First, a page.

• In their 1991 paper, Bhandarkar and Clark measured a performance advantage of RISC over CISC in the context of in-order pipelined implementations of MIPS and VAX processors. See D. Bhandarkar and D. Clark, “Performance from Architecture: Comparing a RISC and a CISC with Similar Hardware Organization”, International Conference on Architectural Support for Programming Languages and Operating Systems, 1991. Beyond performance, CISC ISA processors also suffer from an increased cost in implementation area and power in order to capture the greater variety of instruction behaviors. These differences between RISC versus CISC have been largely neutralized in the realm of high-performance processors today where superscalar out-of-order execution is the norm. However, RISC ISAs still dominate the embedded processor domain where simple microarchitectures are common, with great attention paid to the design efficiency in terms of area and power. Another study by the inventors investigated the opportunity to close the gap between CISC and RISC ISAs in in-order pipelined embedded processors when assuming a CISC processor can be customized to support only a particular target application's execution.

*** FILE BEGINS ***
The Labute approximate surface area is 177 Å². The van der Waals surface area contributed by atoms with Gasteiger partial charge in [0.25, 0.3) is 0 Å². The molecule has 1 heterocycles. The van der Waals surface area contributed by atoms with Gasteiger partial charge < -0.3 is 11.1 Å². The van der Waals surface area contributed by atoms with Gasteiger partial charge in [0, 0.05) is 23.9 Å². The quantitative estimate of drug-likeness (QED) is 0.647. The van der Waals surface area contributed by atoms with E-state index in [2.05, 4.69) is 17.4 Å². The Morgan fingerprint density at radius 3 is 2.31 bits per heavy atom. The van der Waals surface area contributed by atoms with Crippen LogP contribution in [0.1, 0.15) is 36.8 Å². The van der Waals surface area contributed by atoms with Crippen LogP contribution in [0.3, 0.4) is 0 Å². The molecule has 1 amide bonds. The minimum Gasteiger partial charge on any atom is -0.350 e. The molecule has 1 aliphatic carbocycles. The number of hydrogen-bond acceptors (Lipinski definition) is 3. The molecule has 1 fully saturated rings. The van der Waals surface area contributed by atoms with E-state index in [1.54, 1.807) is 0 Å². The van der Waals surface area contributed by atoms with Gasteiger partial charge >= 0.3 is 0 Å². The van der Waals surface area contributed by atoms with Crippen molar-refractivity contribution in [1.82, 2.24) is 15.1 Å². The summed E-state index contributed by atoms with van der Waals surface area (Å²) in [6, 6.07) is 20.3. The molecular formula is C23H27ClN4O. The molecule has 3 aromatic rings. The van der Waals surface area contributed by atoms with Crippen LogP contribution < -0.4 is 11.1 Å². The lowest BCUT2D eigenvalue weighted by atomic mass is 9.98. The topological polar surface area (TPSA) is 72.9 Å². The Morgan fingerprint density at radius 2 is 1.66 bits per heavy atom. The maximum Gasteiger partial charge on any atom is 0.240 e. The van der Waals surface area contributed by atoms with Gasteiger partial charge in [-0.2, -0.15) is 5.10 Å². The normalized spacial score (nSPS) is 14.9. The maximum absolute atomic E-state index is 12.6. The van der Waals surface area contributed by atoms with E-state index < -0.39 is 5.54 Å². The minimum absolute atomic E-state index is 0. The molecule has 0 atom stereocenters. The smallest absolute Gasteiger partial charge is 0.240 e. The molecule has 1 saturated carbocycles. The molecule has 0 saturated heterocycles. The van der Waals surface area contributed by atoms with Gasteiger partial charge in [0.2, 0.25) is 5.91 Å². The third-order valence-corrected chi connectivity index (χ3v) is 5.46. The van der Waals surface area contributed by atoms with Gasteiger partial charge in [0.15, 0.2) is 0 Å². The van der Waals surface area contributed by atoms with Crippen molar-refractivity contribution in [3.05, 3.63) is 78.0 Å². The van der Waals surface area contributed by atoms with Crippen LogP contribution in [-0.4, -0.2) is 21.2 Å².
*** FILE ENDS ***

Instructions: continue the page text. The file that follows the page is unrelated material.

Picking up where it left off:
• To maintain ISA compatibility, CISC processors are excessively burdened by a large number of instructions with a large variety of behaviors. In a very complicated CISC ISA like x86, many instructions, especially the complicated ones, are not used by the compilers. Some instructions are used only for OS bootstrapping. Some instructions are maintained solely for legacy compatibility. In a custom embedded processor tailored made for a particular application, the overheads associated with those unused instructions can be avoided. Provided a sufficient subset of instructions is included, these customized processors with an incomplete native ISA support could nevertheless provide full ISA compliance by emulating the missing instructions in software (e.g., by trapping to PAL code) when necessary, albeit at a large performance penalty. Yiannacouras, et al. (see P. Yiannacouras, J. G. Steffan, and J. Rose, “Exploration and Customization of FPGA-Based Soft Processors”, IEEE Transactions on Computer Aided Design of Integrated Circuits and Systems, Vol. 26, No. 2, 2007) previously showed the opportunity to improve a RISC processor's performance-per-area metric by 25% by (1) pruning the processor's datapath to support only the instructions required by a particular application (i.e., ISA subsetting) and (2) tuning the processor's microarchitecture (pipeline depth, forwarding paths, etc.) to the application's specific execution behavior. This case study evaluates the opportunity to improve performance, area, and power by making similar application specific customizations in x86 processor implementations. The results, provided below, show that application-specific customizations can significantly reduce the overhead in performance, area and power of an x86 processor relative to a RISC processor.